But, what if instead of relying on one, two or a few opinions, the wisdom of the crowd – millions of people coming together – could determine the correct diagnosis, treatment plan and even contribute to new and novel healthcare research. Crowdsourcing, first coined in 2006, refers to the sharing of ideas between individuals distributed across boundaries, whether geopolitical or geographical, in pursuit of co-creation. “The premise is that aggregating perspectives, data, expertise, and experience from a variety of sources is better than relying on a single source to provide a solution for a problem or support for an initiative.” Its role in healthcare has much potential…
A rare disease is defined as one which affects less than 200,000 people globally. There are some 7,000 diseases that fit that criteria, affecting 8% or 25 million Americans, each taking an average of 7½ years to be diagnosed. But, technology has enabled new platforms to rise as an adjunct to the sole primary care provider. Websites like CrowdMed and PatientsLikeMe are making the process of unraveling the medical enigmas of the world a team effort, where the collective intelligence of many thousands of qualified medical professionals can quickly and accurately assign the correct medical diagnosis. By way of incentive, patients can also offer a monetary reward as a compelling motivation of sorts. CrowdMed has harnessed the wisdom of the crowd to solve over 1,500 medical cases, with over 50% of patients eventually having their diagnosis confirmed by their physician, currently the most rigorous affirmation proclamation.
Crowdsourcing is democratising the disease identification and diagnostic process, upsetting the traditional equilibrium by empowering people to share and collaborate beyond geographical and geopolitical boundaries. It is an increasingly viable alternative to conventional methods of detecting and monitoring disease outbreaks, and is consequentially changing the way that the discovery and spread of disease is tracked. Aggregating and analysing vast amounts of data, from both informal and formal sources ranging from location based social media services like Facebook, Google, Twitter, and Foursquare, to local health and WHO alerts, and news reports; healthcare providers can improve prevention measures and pinpoint disease outbreaks in near real-time. In the not-too-distant future, technology will enable the tracking of consumer behaviour, which will also shape the way healthcare is both accessed and delivered to a much more personal degree, minus the patient privacy tradeoff.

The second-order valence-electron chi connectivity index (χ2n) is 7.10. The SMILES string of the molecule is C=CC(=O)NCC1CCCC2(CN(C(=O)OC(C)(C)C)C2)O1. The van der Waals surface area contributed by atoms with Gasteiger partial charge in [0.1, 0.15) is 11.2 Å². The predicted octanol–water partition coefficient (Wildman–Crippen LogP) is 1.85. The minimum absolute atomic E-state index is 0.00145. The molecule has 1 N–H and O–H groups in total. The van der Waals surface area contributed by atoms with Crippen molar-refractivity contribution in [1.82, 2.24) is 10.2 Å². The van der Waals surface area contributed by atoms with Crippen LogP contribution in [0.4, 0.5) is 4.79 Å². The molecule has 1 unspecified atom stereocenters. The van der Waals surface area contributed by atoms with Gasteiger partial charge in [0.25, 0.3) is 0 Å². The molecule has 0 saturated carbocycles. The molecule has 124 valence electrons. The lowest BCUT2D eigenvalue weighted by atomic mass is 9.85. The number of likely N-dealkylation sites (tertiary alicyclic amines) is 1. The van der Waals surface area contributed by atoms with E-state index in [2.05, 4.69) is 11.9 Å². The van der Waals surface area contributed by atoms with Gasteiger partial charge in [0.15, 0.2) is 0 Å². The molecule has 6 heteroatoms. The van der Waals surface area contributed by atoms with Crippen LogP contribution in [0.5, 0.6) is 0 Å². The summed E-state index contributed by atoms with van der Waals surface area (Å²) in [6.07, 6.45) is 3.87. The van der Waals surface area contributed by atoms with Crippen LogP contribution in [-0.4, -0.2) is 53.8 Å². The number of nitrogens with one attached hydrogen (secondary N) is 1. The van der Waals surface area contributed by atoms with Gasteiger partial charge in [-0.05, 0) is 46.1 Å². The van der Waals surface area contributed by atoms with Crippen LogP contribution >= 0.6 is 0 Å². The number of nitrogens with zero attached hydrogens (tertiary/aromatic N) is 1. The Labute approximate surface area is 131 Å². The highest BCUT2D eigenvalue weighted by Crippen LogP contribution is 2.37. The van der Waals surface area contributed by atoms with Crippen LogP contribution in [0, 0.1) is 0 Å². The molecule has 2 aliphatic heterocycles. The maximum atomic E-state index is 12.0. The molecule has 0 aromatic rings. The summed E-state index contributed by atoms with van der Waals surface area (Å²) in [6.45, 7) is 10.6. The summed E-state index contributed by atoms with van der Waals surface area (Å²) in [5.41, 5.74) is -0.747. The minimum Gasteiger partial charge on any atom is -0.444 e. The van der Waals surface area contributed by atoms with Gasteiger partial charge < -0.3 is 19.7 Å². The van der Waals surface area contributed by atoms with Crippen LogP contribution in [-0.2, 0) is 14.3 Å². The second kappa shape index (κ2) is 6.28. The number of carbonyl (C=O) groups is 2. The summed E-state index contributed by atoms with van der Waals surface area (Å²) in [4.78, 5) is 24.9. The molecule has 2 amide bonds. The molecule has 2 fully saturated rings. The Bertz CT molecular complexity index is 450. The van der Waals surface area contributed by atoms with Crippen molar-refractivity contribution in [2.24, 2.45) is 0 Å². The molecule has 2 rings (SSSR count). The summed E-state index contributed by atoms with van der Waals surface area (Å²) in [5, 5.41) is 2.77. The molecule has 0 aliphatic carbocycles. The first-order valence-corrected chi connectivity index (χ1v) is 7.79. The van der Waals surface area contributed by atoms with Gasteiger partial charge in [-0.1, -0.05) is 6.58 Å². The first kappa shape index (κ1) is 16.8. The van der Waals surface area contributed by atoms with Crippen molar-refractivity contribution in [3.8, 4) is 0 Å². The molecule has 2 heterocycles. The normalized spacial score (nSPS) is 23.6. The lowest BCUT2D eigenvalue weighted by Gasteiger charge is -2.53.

After the devastating and catastrophic Haitian earthquake in 2010, HealthMap could automatically collect, organise and disseminate data from multiple networks to identify the outbreak of a cholera epidemic a full two full weeks before it was confirmed by the country’s department of health. In 2014, HealthMap detected and identified the Ebola outbreak in southeastern Guinea nine days before WHO formally announced the epidemic. But, the risk of crowdsourcing public health threats surfaces the possibility of online chatter spreading irrational or unnecessary fear through misinformation, whether nefarious or not, when not independently verified by an epidemiologist. The readily available trove of data that can be prised from news channels and social networks will be especially powerful in cases where little or no historical data exists.
It takes an average of 12 years to bring a new drug to market, and costs over $350 million. This tenuous and cumbersome process represents an archaic approach to R&D which will be superseded in the golden era of crowdsourcing. With traditional clinical trials conducted behind closed doors with a limited number of participants; crowdsourcing is a transparent and global alternative which allows scientists to accelerate healthcare research by analysing immense amounts of data. Personal genomics and biotechnology company 23andMe can leverage data collected from its millions of data donor in pursuit of solving many of the modern medical mysteries. In August 2016, the company published its results from the largest clinical study ever conducted (450,000 participants), which uncovered important genetic clues that will help unravel the riddle that hides behind the darkest depths of depression
Clinical trials are typically conducted in a select few locations, often with just a handful of participants, but modern technology means that research can enter the real world, open for all to participate, anywhere, and anytime. Apple recently announced ResearchKit, an open source software framework that makes it easier to enrol participants and conduct clinical studies. ResearchKit gives researchers a larger and more varied study group, with fast and easy access to clinical data; information can be collected hourly, without interrupting the day-in, day-out of people’s lives. mPower, a Parkinson’s Disease study app which was launched in 2015 has enrolled over 10,000 participants, the largest Parkinson’s study in the world. The inbuilt gyroscope in the iPhone helps researchers measure and gain insight into the participant’s dexterity, balance, exercise regime, and memory, as well as qualitative self-reported measurements including disposition.
Crowdsourcing represents a departure from the traditional laggard approach to healthcare, but it also represents a departure from the notion of privacy, something that many of us are too complacent in protecting. This exciting exploitation of modern technology is a great equaliser, a digital democracy of sorts which will lead to the collective voice being heard for the first time in the pursuit of truly personalised healthcare.